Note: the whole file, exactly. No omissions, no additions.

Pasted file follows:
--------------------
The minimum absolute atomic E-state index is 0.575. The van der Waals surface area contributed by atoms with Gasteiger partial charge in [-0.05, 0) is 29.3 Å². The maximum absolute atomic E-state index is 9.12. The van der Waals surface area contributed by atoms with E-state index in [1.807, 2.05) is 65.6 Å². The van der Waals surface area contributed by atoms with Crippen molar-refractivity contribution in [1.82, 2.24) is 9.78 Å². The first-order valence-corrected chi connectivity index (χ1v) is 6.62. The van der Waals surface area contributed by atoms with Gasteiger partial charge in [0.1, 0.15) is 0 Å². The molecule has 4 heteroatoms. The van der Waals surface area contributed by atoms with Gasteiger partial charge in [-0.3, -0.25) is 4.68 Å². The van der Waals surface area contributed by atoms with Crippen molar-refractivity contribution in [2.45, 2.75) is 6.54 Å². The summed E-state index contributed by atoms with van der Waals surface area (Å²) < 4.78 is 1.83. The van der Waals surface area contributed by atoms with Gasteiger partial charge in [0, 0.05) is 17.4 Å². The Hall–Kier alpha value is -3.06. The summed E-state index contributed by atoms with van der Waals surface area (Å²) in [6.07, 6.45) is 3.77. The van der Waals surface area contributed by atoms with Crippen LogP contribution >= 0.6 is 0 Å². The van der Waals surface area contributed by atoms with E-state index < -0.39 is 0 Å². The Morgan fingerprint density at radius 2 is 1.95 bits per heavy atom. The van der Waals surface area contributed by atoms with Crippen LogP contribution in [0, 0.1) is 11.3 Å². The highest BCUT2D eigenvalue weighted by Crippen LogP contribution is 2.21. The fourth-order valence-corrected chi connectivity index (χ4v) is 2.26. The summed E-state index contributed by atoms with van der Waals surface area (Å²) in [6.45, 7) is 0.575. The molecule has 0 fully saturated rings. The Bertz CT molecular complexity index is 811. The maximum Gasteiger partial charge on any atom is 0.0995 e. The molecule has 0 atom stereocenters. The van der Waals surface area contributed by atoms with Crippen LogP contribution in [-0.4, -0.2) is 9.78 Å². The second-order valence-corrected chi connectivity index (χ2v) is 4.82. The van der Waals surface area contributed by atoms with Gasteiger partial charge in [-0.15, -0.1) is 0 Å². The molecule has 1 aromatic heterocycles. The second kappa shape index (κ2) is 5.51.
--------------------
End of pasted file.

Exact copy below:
The minimum absolute atomic E-state index is 0.575. The van der Waals surface area contributed by atoms with Gasteiger partial charge in [-0.05, 0) is 29.3 Å². The maximum absolute atomic E-state index is 9.12. The van der Waals surface area contributed by atoms with E-state index in [1.807, 2.05) is 65.6 Å². The van der Waals surface area contributed by atoms with Crippen molar-refractivity contribution in [1.82, 2.24) is 9.78 Å². The first-order valence-corrected chi connectivity index (χ1v) is 6.62. The van der Waals surface area contributed by atoms with Gasteiger partial charge in [0.1, 0.15) is 0 Å². The molecule has 4 heteroatoms. The van der Waals surface area contributed by atoms with Gasteiger partial charge in [-0.3, -0.25) is 4.68 Å². The van der Waals surface area contributed by atoms with Crippen molar-refractivity contribution in [2.45, 2.75) is 6.54 Å². The summed E-state index contributed by atoms with van der Waals surface area (Å²) < 4.78 is 1.83. The van der Waals surface area contributed by atoms with Gasteiger partial charge in [0, 0.05) is 17.4 Å². The Hall–Kier alpha value is -3.06. The summed E-state index contributed by atoms with van der Waals surface area (Å²) in [6.07, 6.45) is 3.77. The van der Waals surface area contributed by atoms with Crippen LogP contribution >= 0.6 is 0 Å². The van der Waals surface area contributed by atoms with E-state index < -0.39 is 0 Å². The Morgan fingerprint density at radius 2 is 1.95 bits per heavy atom. The van der Waals surface area contributed by atoms with Crippen LogP contribution in [0, 0.1) is 11.3 Å². The highest BCUT2D eigenvalue weighted by Crippen LogP contribution is 2.21. The fourth-order valence-corrected chi connectivity index (χ4v) is 2.26. The summed E-state index contributed by atoms with van der Waals surface area (Å²) in [6.45, 7) is 0.575. The molecule has 0 fully saturated rings. The Bertz CT molecular complexity index is 811. The maximum Gasteiger partial charge on any atom is 0.0995 e. The molecule has 0 atom stereocenters. The van der Waals surface area contributed by atoms with Crippen LogP contribution in [-0.4, -0.2) is 9.78 Å². The second-order valence-corrected chi connectivity index (χ2v) is 4.82. The van der Waals surface area contributed by atoms with Gasteiger partial charge in [-0.15, -0.1) is 0 Å². The molecule has 1 aromatic heterocycles. The second kappa shape index (κ2) is 5.51.